While the 1800's were marked by scandal, graft and corruption, the 1900's were characterized by ever-growing scientific breakthroughs. By 1900, the Weather Bureau was sharing what information it gathered with Europe using the transatlantic cable (StormFax, 2004). By 1902, the Weather Bureau was providing weather information to ships at sea (StormFax, 2004).

In 1909, the Weather Bureau began using weather balloons released into the atmosphere in order to gather data (StormFax, 2004), and in 1910 they began providing weekly forecasts for farmers. They also began tracking drought and rain conditions for the Western part of the country. By 1914, the Bureau was providing information for the growing number of airplane pilots, and in 1916, the Bureau added the "Fire Weather Service" to its departments (StormFax, 2004). Thus, the governments growing interest in weather forecasting reflected the growth of new technologies. By 1931, the Weather Bureau was using airplanes to gather information at altitudes as high as 16,000 feet (StormFax, 2004).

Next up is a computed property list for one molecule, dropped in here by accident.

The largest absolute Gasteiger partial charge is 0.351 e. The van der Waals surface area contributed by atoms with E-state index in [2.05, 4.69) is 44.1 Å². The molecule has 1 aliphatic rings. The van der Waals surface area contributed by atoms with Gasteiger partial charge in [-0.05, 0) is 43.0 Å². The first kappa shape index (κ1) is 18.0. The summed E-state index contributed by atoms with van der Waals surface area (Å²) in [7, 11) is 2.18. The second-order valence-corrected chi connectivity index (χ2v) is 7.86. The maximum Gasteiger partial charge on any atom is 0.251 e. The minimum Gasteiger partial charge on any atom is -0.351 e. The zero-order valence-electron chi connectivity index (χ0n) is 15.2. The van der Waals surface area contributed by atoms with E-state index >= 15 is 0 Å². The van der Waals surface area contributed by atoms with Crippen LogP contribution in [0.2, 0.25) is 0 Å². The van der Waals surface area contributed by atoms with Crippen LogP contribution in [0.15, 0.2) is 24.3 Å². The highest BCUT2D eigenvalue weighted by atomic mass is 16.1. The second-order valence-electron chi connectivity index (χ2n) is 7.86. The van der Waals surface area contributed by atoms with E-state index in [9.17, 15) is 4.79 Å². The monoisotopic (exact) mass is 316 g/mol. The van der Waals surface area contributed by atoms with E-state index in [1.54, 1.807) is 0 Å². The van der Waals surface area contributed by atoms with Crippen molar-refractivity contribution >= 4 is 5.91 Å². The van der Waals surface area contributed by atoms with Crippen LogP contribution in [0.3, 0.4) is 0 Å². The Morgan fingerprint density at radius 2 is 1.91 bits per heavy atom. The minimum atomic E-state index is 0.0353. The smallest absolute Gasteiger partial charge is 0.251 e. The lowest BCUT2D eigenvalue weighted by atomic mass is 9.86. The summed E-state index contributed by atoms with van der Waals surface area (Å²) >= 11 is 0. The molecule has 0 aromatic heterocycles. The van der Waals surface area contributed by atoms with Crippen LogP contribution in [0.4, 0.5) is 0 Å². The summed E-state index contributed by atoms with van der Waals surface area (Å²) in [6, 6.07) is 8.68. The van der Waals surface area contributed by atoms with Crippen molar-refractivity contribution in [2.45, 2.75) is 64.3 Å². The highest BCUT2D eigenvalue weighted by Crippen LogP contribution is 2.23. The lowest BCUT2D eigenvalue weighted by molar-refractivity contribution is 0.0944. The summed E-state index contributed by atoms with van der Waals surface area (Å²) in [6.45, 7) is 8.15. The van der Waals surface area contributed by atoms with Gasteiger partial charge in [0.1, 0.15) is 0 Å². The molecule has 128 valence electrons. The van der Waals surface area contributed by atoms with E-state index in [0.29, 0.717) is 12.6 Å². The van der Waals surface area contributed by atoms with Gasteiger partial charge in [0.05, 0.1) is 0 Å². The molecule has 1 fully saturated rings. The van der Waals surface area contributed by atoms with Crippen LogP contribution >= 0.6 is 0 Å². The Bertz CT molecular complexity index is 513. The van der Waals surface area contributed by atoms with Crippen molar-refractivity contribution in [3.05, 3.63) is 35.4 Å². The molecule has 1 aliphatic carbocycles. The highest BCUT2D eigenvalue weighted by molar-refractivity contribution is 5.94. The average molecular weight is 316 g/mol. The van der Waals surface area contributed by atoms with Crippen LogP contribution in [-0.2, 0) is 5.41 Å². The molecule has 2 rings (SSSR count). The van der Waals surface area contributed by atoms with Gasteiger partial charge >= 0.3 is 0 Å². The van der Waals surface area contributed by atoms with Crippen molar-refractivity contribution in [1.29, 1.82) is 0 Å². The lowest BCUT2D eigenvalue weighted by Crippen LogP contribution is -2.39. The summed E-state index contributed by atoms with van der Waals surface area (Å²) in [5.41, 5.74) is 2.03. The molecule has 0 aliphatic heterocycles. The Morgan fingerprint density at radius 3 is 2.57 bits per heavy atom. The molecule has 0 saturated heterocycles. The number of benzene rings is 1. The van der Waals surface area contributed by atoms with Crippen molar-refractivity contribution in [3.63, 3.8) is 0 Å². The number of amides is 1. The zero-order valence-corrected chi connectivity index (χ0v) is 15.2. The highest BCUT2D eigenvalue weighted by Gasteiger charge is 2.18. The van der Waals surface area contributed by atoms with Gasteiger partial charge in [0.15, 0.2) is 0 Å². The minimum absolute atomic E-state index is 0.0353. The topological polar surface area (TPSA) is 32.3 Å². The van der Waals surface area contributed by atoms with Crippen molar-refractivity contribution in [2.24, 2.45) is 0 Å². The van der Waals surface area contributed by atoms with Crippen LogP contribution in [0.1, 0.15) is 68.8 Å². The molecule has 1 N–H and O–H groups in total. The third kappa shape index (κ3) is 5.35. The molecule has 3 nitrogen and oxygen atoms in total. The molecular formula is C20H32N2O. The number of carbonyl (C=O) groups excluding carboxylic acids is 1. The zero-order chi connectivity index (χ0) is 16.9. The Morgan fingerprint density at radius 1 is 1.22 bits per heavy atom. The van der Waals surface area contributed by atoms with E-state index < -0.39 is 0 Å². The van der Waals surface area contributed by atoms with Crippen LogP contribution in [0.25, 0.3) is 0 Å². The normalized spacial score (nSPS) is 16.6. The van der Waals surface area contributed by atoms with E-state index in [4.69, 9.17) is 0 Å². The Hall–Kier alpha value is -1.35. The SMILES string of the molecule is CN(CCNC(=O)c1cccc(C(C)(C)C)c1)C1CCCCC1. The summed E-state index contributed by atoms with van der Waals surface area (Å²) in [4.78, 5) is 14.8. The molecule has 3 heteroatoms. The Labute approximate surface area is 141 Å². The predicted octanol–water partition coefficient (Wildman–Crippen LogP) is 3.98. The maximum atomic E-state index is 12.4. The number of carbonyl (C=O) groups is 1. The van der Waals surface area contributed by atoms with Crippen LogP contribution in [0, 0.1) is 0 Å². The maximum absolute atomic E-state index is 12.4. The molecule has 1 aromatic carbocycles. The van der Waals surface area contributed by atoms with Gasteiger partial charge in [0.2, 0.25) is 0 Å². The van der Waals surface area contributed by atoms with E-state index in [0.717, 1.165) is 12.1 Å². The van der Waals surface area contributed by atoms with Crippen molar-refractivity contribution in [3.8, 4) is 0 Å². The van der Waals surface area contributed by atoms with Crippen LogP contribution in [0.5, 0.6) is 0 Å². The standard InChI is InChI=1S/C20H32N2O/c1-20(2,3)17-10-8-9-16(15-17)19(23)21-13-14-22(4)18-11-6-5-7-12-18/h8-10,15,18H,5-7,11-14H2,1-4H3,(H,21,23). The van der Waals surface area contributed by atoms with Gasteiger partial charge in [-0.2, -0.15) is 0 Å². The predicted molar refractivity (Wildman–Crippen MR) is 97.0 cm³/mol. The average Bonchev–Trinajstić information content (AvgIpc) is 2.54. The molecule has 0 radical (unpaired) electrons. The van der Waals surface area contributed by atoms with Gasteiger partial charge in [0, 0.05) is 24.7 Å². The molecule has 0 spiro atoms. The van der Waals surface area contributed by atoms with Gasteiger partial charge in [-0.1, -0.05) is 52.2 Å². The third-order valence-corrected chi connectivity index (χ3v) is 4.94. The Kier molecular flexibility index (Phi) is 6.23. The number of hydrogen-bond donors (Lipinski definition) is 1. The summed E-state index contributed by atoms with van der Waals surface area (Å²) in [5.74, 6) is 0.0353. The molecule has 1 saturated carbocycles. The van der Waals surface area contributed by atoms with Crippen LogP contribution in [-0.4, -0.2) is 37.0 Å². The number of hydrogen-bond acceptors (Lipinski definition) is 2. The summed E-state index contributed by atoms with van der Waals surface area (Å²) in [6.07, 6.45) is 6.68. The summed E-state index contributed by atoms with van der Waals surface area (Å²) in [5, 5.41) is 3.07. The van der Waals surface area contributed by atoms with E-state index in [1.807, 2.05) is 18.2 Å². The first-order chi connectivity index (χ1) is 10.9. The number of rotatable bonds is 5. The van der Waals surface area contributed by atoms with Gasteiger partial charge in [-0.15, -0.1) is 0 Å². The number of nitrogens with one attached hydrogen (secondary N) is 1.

As time passed, the U.S. Weather Bureau continued to refine its services. In 1934, they established an "Air Mass Analysis" section, based on research developed by Norwegian meteorologists and an approach that significantly improved the accuracy of weather forecasts (StormFax, 2004). The following year they added data collected by instruments in buoys placed strategically in the ocean (StormFax, 2004). And by 1937, the Bureau had developed weather balloons that could rise to 50,000 feet, ending the need for meteorological aircraft flights (StormFax, 2004).

In 1940, the U.S. Weather Bureau was moved to the Department of Commerce. However, it continued to work closely with the military, and in 1942, the U.S. Navy supplied 25 aircraft RADARS that were redesigned so they could be used from the ground. In 1948, the Weather Bureau joined the budding "computer age" by making its first forecasts using an early computer, the ENIAC (StormFax, 2004). Also, in 1948, weather forecasters for the Air Force issued the first tornado warnings to military bases (StormFax, 2004).